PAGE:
Queen Camilla Wows 'Antiques Roadshow' Expert with Royal Collection Artifact: 'Just a Treasure'

camilla queen consort
camilla queen consort

Handout/Chris Jackson/Getty

Queen Camilla reached deep into the royal archive to bring something special to Antiques Roadshow.

The Queen Consort, 75, appeared on the latest episode of the long-running BBC TV show, which aired Sunday night. BBC News reports that the episode was filmed last summer, before the death of Queen Elizabeth II and the accession of King Charles III.

Queen Camilla joined host Fiona Bruce at the Eden Project in Cornwall, an especially poignant place for the royal. The Eden Project is the organization behind The Big Lunch, an annual event encouraging people across the U.K. to share a meal with neighbors to boost community spirit and reduce loneliness. A national Big Jubilee Lunch was held during Queen Elizabeth's Platinum Jubilee in June 2022, and plans are in motion for a similar Coronation Big Lunch during Charles and Camilla's May coronation weekend.

Queen Camilla was also still known as the Duchess of Cornwall when the Antiques Roadshow episode was filmed, a title that has since passed to Kate Middleton.

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As seen in a snippet of the Antiques Roadshow episode, Bruce asked Queen Camilla if she regularly tuned into the program.

"I've watched forever and ever and ever. It's my Sunday evening treat," the Queen Consort revealed.

Presenting an antique for inspection, Queen Camilla unveiled a snuffbox from the Royal Collection, which impressed Roadshow silver expert Duncan Campbell with its rich history.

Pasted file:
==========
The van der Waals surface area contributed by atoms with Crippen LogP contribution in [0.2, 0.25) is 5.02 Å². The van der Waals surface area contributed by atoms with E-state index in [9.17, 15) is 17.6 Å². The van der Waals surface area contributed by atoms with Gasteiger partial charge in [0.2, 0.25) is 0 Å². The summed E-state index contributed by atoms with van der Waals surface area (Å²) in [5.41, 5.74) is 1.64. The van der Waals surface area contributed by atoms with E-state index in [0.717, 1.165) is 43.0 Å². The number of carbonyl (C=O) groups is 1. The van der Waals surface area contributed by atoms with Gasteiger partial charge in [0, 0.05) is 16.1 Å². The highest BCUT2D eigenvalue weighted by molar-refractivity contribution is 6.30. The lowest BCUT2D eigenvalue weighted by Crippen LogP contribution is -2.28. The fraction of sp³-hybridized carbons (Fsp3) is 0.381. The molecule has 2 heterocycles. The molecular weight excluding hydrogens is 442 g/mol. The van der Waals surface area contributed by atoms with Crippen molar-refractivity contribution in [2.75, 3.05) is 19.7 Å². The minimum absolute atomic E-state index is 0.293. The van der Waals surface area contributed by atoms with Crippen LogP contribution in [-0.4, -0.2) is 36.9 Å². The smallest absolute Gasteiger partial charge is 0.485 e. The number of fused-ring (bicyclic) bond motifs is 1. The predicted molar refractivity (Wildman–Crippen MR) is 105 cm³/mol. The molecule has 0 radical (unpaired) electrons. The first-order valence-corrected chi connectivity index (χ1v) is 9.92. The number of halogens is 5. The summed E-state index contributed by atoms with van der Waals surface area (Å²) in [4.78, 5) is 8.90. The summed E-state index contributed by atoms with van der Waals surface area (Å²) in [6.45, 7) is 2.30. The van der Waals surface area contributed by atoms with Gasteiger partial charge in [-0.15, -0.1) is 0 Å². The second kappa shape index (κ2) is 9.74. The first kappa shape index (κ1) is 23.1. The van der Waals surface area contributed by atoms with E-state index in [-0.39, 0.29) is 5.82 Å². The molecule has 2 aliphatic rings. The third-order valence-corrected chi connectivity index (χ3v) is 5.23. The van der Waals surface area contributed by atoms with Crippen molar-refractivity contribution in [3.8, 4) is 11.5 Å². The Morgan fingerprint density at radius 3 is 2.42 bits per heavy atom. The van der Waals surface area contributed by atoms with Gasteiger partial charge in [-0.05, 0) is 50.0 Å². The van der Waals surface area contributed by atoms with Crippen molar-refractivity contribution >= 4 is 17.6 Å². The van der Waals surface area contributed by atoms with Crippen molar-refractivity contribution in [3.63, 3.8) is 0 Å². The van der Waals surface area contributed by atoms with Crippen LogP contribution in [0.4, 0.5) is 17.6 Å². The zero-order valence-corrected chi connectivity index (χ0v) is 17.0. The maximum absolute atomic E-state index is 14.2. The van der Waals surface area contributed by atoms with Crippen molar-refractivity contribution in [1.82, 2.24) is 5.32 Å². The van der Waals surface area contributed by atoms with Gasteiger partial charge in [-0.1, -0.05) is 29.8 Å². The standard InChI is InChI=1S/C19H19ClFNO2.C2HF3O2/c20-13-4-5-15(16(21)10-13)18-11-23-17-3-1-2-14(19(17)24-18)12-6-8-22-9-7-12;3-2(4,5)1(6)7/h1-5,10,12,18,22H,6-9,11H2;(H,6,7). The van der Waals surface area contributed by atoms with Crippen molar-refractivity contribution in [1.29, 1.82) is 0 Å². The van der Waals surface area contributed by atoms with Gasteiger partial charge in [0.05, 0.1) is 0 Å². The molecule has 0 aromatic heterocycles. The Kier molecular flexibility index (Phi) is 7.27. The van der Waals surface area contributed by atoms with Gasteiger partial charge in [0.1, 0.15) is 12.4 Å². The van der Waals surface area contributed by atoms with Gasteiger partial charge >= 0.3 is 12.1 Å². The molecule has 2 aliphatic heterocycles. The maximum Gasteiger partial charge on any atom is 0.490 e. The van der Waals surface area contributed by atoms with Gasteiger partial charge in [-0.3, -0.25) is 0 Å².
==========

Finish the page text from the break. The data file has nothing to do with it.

"I wanted to bring along something that was associated with Cornwall," Camilla explained. "And of course, it doesn't exist now, but in those days there was a silver mine here. A real duchy, just 40 minutes away. And this was the result of the duchy," she said of the ornamental box, which was "given to a forbearer of my husband."

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"The inside's beautifully gilded, like the day it was made," Campbell said, noting that the snuffbox is one of a few things John Northam made for the Prince Regent, King George IV, between 1800 and 1820.

"He was a hugely skillful craftsman and an extraordinary man. His output was small, but obviously, he had the good commissions," the expert said of Northam. "And this is just a treasure."

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"In all my years in silver, it's the first bit of silver I've ever seen that's made out of English silver," Campbell added, which brought a smile to Camilla's face.

"I suppose we're not known for our silver, are we?" she joked.

Much like Queen Camilla's Antiques Roadshow cameo, King Charles also joined a popular BBC TV show with historic interest before the death of Queen Elizabeth.

Last October, The Repair Shop released a special episode where Charles saw the impeccable restoration of two royal items of his choosing: an 18th-century clock and a ceramic piece from Queen Victoria's Diamond Jubilee.